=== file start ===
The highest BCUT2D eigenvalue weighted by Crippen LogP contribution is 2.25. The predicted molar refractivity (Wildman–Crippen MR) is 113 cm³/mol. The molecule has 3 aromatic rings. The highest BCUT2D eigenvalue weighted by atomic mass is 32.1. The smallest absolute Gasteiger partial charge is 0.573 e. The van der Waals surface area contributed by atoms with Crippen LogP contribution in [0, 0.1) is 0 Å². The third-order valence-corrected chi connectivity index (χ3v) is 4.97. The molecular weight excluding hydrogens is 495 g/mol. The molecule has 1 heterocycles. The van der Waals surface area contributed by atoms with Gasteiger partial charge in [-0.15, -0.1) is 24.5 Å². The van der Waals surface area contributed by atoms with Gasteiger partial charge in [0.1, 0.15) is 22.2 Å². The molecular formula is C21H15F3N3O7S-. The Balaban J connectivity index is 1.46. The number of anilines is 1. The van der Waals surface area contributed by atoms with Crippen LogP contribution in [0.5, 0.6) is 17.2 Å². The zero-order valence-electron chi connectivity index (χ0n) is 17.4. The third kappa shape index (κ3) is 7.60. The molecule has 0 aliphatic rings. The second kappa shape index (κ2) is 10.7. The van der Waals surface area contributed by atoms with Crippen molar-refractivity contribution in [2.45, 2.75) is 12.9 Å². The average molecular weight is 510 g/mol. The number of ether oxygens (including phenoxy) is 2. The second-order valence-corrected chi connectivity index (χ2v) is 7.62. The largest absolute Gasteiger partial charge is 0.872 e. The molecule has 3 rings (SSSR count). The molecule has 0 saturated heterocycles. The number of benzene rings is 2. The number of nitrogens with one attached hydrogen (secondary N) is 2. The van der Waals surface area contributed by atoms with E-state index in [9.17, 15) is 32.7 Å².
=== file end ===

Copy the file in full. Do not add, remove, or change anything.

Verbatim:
The highest BCUT2D eigenvalue weighted by Crippen LogP contribution is 2.25. The predicted molar refractivity (Wildman–Crippen MR) is 113 cm³/mol. The molecule has 3 aromatic rings. The highest BCUT2D eigenvalue weighted by atomic mass is 32.1. The smallest absolute Gasteiger partial charge is 0.573 e. The van der Waals surface area contributed by atoms with Crippen LogP contribution in [0, 0.1) is 0 Å². The third-order valence-corrected chi connectivity index (χ3v) is 4.97. The molecular weight excluding hydrogens is 495 g/mol. The molecule has 1 heterocycles. The van der Waals surface area contributed by atoms with Gasteiger partial charge in [-0.15, -0.1) is 24.5 Å². The van der Waals surface area contributed by atoms with Gasteiger partial charge in [0.1, 0.15) is 22.2 Å². The molecular formula is C21H15F3N3O7S-. The Balaban J connectivity index is 1.46. The number of anilines is 1. The van der Waals surface area contributed by atoms with Crippen LogP contribution in [0.5, 0.6) is 17.2 Å². The zero-order valence-electron chi connectivity index (χ0n) is 17.4. The third kappa shape index (κ3) is 7.60. The molecule has 0 aliphatic rings. The second kappa shape index (κ2) is 10.7. The van der Waals surface area contributed by atoms with Crippen molar-refractivity contribution in [2.45, 2.75) is 12.9 Å². The average molecular weight is 510 g/mol. The number of ether oxygens (including phenoxy) is 2. The second-order valence-corrected chi connectivity index (χ2v) is 7.62. The largest absolute Gasteiger partial charge is 0.872 e. The molecule has 3 rings (SSSR count). The molecule has 0 saturated heterocycles. The number of benzene rings is 2. The number of nitrogens with one attached hydrogen (secondary N) is 2. The van der Waals surface area contributed by atoms with E-state index in [9.17, 15) is 32.7 Å².